The opinions expressed in this article are the writer’s own and do not reflect the views of Her Campus.
When The Royal Family released an official statement saying doctors were concerned for Queen Elizabeth II’s health, I knew it must be truly bad. I was refreshing their pages all day, waiting for another announcement on the queen’s health.
When the news broke that the queen passed away, I was aware that this was a historical occasion due to the queen’s long reign, popularity and the fact there will likely not be another queen of England in my lifetime, only kings.
When I think of Queen Elizabeth II, I think of the grandmother-like figure she has recently been. This had me wondering more about her past and how she displayed herself to the public.
She stepped in as head monarch during the post-war period as all of Europe was struggling and ended post-Brexit. She dealt with a struggling United Kingdom and took care of everything in between.
Queen Elizabeth II always had to be careful about her style and convey just the right message. Her attire had never failed to convey stability and diplomacy.
Throughout her 70 year reign, Her Majesty and her style both went through many changes.
When she became queen at 25 years old, she was surrounded by men like a fish in a school of sharks. Her early outfits reflect this dynamic as she was pictured wearing darker dresses to fit in with the sea of navy blue suits of her colleagues.
In the immediate post-war years, the queen had simple, disciplined outfits reflecting the mood. Then, transitioned into a more elegant 1950s featuring lace, white gloves and the nipped waist. In the following years, her color experimentation began.
In recent years, the queen’s outfits were all in the same formula: a body skirt suit with a matching hat, pearls and a handbag. Her signature bright colors also come to mind; apt as the point is for the crowd to always recognize her. In fact, colors such as gray were forbidden for her to wear as they were too dull and black is restricted solely for mourning, as currently seen in the royal family.
According to the queen’s personal assistant, Angela Kelly, the queen herself would pick out the fabrics for her clothes, working alongside Kelly. And, more surprising than the fabrics, the queen did her own makeup for events; the only exceptions were her highly popular Christmas speeches.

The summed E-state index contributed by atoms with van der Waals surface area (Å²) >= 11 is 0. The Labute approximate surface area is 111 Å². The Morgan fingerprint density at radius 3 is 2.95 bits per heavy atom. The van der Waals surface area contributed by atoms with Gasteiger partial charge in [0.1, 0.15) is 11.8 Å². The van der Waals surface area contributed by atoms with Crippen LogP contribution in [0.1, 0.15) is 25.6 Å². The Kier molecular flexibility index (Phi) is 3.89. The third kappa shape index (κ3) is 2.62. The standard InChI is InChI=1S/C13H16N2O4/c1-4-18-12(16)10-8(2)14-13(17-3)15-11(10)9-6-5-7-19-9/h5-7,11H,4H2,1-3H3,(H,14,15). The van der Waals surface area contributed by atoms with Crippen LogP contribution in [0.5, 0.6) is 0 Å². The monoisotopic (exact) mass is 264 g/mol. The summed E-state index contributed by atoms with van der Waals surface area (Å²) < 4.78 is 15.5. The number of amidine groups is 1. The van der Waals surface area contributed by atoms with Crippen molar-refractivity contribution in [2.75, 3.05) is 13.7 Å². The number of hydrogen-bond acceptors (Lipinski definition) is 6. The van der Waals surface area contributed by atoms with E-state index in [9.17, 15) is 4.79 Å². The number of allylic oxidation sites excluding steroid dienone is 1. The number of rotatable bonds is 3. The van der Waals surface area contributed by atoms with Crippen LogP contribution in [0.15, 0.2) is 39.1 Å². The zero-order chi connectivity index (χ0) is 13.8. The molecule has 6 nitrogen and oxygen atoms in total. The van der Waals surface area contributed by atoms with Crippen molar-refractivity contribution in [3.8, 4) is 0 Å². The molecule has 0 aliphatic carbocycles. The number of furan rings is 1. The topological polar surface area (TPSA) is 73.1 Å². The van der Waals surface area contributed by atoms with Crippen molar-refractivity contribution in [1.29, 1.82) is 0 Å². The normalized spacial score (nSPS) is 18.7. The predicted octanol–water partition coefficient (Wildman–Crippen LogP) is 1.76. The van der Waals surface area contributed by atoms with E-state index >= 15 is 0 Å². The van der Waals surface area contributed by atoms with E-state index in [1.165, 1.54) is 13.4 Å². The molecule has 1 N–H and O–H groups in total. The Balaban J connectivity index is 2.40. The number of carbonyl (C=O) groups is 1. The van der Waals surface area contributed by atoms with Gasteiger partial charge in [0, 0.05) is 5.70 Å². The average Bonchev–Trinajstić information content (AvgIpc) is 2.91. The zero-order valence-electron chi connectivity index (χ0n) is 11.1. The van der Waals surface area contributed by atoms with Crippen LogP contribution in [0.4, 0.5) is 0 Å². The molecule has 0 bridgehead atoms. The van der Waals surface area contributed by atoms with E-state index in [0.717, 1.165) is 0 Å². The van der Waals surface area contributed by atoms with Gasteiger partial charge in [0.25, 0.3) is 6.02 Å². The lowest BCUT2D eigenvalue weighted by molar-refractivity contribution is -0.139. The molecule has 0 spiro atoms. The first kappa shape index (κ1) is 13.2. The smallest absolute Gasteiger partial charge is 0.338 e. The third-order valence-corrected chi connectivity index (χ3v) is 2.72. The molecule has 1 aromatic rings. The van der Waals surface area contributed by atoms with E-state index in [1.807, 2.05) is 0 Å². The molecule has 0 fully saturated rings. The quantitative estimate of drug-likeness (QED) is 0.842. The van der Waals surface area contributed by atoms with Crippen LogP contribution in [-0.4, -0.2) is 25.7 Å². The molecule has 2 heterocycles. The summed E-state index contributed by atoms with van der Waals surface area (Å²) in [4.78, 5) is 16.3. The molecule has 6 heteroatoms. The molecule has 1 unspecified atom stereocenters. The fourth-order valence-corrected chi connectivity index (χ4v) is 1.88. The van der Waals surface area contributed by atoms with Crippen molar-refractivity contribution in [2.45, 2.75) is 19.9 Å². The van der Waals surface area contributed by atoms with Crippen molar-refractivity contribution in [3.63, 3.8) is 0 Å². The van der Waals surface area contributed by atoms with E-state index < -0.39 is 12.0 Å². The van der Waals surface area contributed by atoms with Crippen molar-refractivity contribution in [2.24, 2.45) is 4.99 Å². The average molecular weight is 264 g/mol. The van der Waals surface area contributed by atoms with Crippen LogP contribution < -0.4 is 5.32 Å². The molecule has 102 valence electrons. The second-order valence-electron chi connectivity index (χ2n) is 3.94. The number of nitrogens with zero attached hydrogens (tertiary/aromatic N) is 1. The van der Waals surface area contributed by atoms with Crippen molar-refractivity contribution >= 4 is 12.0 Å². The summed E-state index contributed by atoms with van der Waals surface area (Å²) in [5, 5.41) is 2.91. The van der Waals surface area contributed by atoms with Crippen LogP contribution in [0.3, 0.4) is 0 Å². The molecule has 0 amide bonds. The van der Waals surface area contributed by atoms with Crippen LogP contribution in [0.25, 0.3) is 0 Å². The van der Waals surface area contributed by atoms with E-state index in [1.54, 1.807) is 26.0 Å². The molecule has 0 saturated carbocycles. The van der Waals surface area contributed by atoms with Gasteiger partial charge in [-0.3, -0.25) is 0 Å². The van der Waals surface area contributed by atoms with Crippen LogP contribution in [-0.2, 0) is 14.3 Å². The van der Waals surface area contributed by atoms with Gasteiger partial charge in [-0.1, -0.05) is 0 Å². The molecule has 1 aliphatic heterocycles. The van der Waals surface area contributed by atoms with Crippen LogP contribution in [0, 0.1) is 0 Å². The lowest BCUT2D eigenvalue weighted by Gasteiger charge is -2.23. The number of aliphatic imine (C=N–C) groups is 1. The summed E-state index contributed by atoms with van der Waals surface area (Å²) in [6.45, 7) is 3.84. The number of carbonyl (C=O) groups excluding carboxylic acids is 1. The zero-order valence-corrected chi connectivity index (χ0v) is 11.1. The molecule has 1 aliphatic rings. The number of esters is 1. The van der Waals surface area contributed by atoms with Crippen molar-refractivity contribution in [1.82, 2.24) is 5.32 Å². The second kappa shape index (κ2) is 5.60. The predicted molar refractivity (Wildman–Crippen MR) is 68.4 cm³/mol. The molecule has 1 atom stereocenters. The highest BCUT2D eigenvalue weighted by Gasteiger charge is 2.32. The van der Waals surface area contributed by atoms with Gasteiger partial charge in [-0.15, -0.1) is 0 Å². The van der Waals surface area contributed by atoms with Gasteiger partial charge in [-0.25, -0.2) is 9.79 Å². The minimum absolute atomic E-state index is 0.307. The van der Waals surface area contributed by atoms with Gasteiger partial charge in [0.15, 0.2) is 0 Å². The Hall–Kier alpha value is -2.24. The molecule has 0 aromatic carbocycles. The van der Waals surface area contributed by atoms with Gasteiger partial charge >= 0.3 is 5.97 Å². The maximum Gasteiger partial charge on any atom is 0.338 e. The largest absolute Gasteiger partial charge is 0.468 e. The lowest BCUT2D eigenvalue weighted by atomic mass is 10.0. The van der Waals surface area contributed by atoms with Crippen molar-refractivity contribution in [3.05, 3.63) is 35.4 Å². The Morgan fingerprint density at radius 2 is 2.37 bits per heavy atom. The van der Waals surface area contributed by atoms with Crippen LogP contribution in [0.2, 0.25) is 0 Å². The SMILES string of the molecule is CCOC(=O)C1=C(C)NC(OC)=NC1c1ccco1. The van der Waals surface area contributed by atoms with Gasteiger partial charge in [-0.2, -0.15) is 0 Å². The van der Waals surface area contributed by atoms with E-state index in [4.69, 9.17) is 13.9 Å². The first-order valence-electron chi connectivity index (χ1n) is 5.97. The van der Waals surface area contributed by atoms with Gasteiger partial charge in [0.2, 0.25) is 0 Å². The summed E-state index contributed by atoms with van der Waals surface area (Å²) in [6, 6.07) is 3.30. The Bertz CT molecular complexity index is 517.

As the queen was closely involved in her fashion choices, her messages can be seen through them. To work with the country and show her dedication to Britain, she used rations like the rest of the public to make her wedding dress in 1947.
It was in times like these where matters of the state were inserted into her fashion. Along with the rations used, the silk for her wedding had to be from China, not Italy. At the time, it was too soon after World War II ended and tensions were still high with the traitorous Italy.
Brooches were also common, such as a ruby brooch gifted to her by her husband, the late Prince Phillip, frequently returned to on their wedding anniversaries. Her true lover’s knot brooch has been worn on many occasions, most importantly the royal weddings of the Prince and Princess of Wales, and of her sister, Princess Margaret.
Local cultures have been incorporated too, as Bethan Holt shared in her book, “The Queen: 70 Years of Majestic Style.” When the monarch visited Canada in 2010, her lace gown had Swarovski crystal maple leaves across her shoulders. When visiting Ireland in 2011, she wore green and had a dress adorned with over 2,000 small shamrocks.
Her coronation dress not only highlighted Britain, but all of the commonwealths. Her gown featured symbols of the English Rose, Irish shamrocks, Scottish thistles and Australian wattles along with wheat ears and olive branches to symbolize prosperity and peace.
As expected with her extensive reign, the queen’s style has inspired many throughout the world, especially other females in high positions. Sending messages through small symbols has flourished and expanded. For example, First Lady Jill Biden recently wearing a sunflower on her blue dress to show support for Ukraine as well as her infamous bright suit skirts being seen worn by figures such as Hilary Clinton.
Queen Elizabeth II accomplished all this while being the Head Monarch of a nation, a position where fashion would be thought to be outside the realm. But instead, she had caused iconic looks to be placed in museums for people from all over to marvel at, relics to be preserved.
Her signature style was a constant for Britain in times of turmoil. Their queen also had her looks and presence for them to look towards for comfort and hope.
Her passing may signal a shift in the monarchy in Britain, but Queen Elizabeth II and her fashion are timeless.